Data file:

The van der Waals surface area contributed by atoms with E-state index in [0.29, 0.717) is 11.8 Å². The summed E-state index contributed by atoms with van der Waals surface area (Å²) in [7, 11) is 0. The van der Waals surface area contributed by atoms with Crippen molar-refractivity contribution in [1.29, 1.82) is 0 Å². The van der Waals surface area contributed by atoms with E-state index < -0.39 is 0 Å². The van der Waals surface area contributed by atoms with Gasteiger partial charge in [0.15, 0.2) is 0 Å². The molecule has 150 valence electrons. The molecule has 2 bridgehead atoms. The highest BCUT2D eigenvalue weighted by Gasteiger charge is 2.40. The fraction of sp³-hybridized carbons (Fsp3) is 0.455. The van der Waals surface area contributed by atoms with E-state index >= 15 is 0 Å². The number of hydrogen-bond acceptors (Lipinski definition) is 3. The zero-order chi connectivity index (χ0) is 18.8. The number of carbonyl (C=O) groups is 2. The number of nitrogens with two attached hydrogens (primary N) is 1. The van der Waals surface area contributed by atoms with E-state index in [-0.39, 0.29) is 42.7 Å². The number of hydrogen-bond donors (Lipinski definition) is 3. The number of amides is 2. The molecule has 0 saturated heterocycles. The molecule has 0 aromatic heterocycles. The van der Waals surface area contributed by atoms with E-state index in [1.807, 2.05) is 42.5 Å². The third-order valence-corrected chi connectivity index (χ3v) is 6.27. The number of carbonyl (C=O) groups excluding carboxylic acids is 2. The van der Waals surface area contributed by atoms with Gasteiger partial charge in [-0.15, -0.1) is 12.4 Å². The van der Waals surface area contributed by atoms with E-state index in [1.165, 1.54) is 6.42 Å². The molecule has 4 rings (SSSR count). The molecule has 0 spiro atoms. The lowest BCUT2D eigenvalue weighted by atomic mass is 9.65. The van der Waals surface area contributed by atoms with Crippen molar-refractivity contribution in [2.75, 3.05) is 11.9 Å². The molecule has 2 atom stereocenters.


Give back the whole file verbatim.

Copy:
The van der Waals surface area contributed by atoms with E-state index in [0.29, 0.717) is 11.8 Å². The summed E-state index contributed by atoms with van der Waals surface area (Å²) in [7, 11) is 0. The van der Waals surface area contributed by atoms with Crippen molar-refractivity contribution in [1.29, 1.82) is 0 Å². The van der Waals surface area contributed by atoms with E-state index < -0.39 is 0 Å². The van der Waals surface area contributed by atoms with Gasteiger partial charge in [0.15, 0.2) is 0 Å². The molecule has 150 valence electrons. The molecule has 2 bridgehead atoms. The highest BCUT2D eigenvalue weighted by Gasteiger charge is 2.40. The fraction of sp³-hybridized carbons (Fsp3) is 0.455. The van der Waals surface area contributed by atoms with E-state index >= 15 is 0 Å². The number of hydrogen-bond acceptors (Lipinski definition) is 3. The zero-order chi connectivity index (χ0) is 18.8. The number of carbonyl (C=O) groups is 2. The number of nitrogens with two attached hydrogens (primary N) is 1. The van der Waals surface area contributed by atoms with E-state index in [-0.39, 0.29) is 42.7 Å². The number of hydrogen-bond donors (Lipinski definition) is 3. The number of amides is 2. The molecule has 0 saturated heterocycles. The molecule has 0 aromatic heterocycles. The van der Waals surface area contributed by atoms with E-state index in [1.807, 2.05) is 42.5 Å². The third-order valence-corrected chi connectivity index (χ3v) is 6.27. The number of carbonyl (C=O) groups excluding carboxylic acids is 2. The van der Waals surface area contributed by atoms with Gasteiger partial charge in [-0.15, -0.1) is 12.4 Å². The van der Waals surface area contributed by atoms with E-state index in [1.165, 1.54) is 6.42 Å². The molecule has 4 rings (SSSR count). The molecule has 0 spiro atoms. The lowest BCUT2D eigenvalue weighted by atomic mass is 9.65. The van der Waals surface area contributed by atoms with Crippen molar-refractivity contribution in [2.75, 3.05) is 11.9 Å². The molecule has 2 atom stereocenters.